anion. Carbon-localized free-radicals and cations are both highly unstable and undergo processes of chain rearrangement, C-C scission in position beta
Beta scission
Beta scission is an important reaction in the chemistry of thermal cracking of hydrocarbons and the formation of free radicals. Free radicals are formed upon splitting the carbon-carbon bond. Free radicals are extremely reactive and short-lived...

 (i.e., cracking) and intra-
Intramolecular
Intramolecular in chemistry describes a process or characteristic limited within the structure of a single molecule, a property or phenomenon limited to the extent of a single molecule.- Examples :...

 and intermolecular hydrogen transfer or hydride
Hydride
In chemistry, a hydride is the anion of hydrogen, H−, or, more commonly, a compound in which one or more hydrogen centres have nucleophilic, reducing, or basic properties. In compounds that are regarded as hydrides, hydrogen is bonded to a more electropositive element or group...

 transfer. In both types of processes, the corresponding reactive intermediate
Reactive intermediate
In chemistry a reactive intermediate is a short-lived, high energy, highly reactive molecule. When generated in a chemical reaction it will quickly convert into a more stable molecule. Only in exceptional cases can these compounds be isolated and stored, e.g. low temperatures, matrix isolation...

s (radicals, ions) are permanently regenerated, and thus they proceed by a self-propagating chain mechanism. The chain of reactions is eventually terminated by radical or ion recombination.

Isomerization and reformation

Isomerization and reformation are processes in which straight-chain alkanes are heated in the presence of a platinum
Platinum
Platinum is a chemical element with the chemical symbol Pt and an atomic number of 78. Its name is derived from the Spanish term platina del Pinto, which is literally translated into "little silver of the Pinto River." It is a dense, malleable, ductile, precious, gray-white transition metal...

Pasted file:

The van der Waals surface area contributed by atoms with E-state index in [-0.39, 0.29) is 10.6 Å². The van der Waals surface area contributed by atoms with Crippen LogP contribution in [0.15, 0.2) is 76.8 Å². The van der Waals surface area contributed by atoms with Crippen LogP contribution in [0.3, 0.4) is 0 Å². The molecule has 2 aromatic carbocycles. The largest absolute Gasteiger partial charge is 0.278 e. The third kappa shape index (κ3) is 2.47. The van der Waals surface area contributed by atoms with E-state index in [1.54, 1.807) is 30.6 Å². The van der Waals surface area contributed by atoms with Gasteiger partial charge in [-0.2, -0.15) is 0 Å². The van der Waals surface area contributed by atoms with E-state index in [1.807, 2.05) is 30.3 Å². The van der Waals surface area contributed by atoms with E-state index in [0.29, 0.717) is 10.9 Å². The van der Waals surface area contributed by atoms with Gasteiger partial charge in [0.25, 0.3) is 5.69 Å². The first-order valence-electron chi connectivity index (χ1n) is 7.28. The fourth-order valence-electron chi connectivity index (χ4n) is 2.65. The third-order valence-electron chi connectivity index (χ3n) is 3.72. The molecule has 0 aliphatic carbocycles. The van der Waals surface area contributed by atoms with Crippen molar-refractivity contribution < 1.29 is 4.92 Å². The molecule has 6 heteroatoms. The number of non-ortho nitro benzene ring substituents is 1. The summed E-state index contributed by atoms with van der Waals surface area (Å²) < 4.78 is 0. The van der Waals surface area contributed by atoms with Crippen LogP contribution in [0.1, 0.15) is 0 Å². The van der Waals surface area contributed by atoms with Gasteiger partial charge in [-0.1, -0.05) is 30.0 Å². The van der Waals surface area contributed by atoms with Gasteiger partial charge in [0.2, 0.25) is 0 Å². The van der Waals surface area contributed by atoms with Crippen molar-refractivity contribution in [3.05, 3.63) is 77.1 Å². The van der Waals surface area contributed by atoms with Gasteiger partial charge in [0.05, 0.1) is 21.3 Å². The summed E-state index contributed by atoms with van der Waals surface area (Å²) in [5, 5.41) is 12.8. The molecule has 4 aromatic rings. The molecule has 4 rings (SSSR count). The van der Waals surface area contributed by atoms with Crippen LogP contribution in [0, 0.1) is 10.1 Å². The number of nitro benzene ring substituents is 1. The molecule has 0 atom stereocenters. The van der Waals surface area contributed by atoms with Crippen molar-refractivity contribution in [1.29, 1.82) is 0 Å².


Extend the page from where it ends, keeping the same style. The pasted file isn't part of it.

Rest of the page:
catalyst. In isomerization, the alkanes become branched-chain isomers. In reformation, the alkanes become cycloalkane
Cycloalkane
Cycloalkanes are types of alkanes that have one or more rings of carbon atoms in the chemical structure of their molecules. Alkanes are types of organic hydrocarbon compounds that have only single chemical bonds in their chemical structure...

s or aromatic hydrocarbon
Aromatic hydrocarbon
An aromatic hydrocarbon or arene is a hydrocarbon with alternating double and single bonds between carbon atoms. The term 'aromatic' was assigned before the physical mechanism determining aromaticity was discovered, and was derived from the fact that many of the compounds have a sweet scent...

s, giving off hydrogen as a by-product. Both of these processes raise the octane number of the substance.

Other reactions

Alkanes will react with steam
Steam
Steam is the technical term for water vapor, the gaseous phase of water, which is formed when water boils. In common language it is often used to refer to the visible mist of water droplets formed as this water vapor condenses in the presence of cooler air...

 in the presence of a nickel
Nickel
Nickel is a chemical element with the chemical symbol Ni and atomic number 28. It is a silvery-white lustrous metal with a slight golden tinge. Nickel belongs to the transition metals and is hard and ductile...

 catalyst to give hydrogen
Hydrogen
Hydrogen is the chemical element with atomic number 1. It is represented by the symbol H. With an average atomic weight of , hydrogen is the lightest and most abundant chemical element, constituting roughly 75% of the Universe's chemical elemental mass. Stars in the main sequence are mainly...

. Alkanes can be chlorosulfonated and nitrated
Nitration
Nitration is a general chemical process for the introduction of a nitro group into a chemical compound. The dominant application of nitration is for the production of nitrobenzene, the precursor to methylene diphenyl diisocyanate...

, although both reactions require special conditions. The fermentation
Fermentation (biochemistry)
Fermentation is the process of extracting energy from the oxidation of organic compounds, such as carbohydrates, using an endogenous electron acceptor, which is usually an organic compound. In contrast, respiration is where electrons are donated to an exogenous electron acceptor, such as oxygen,...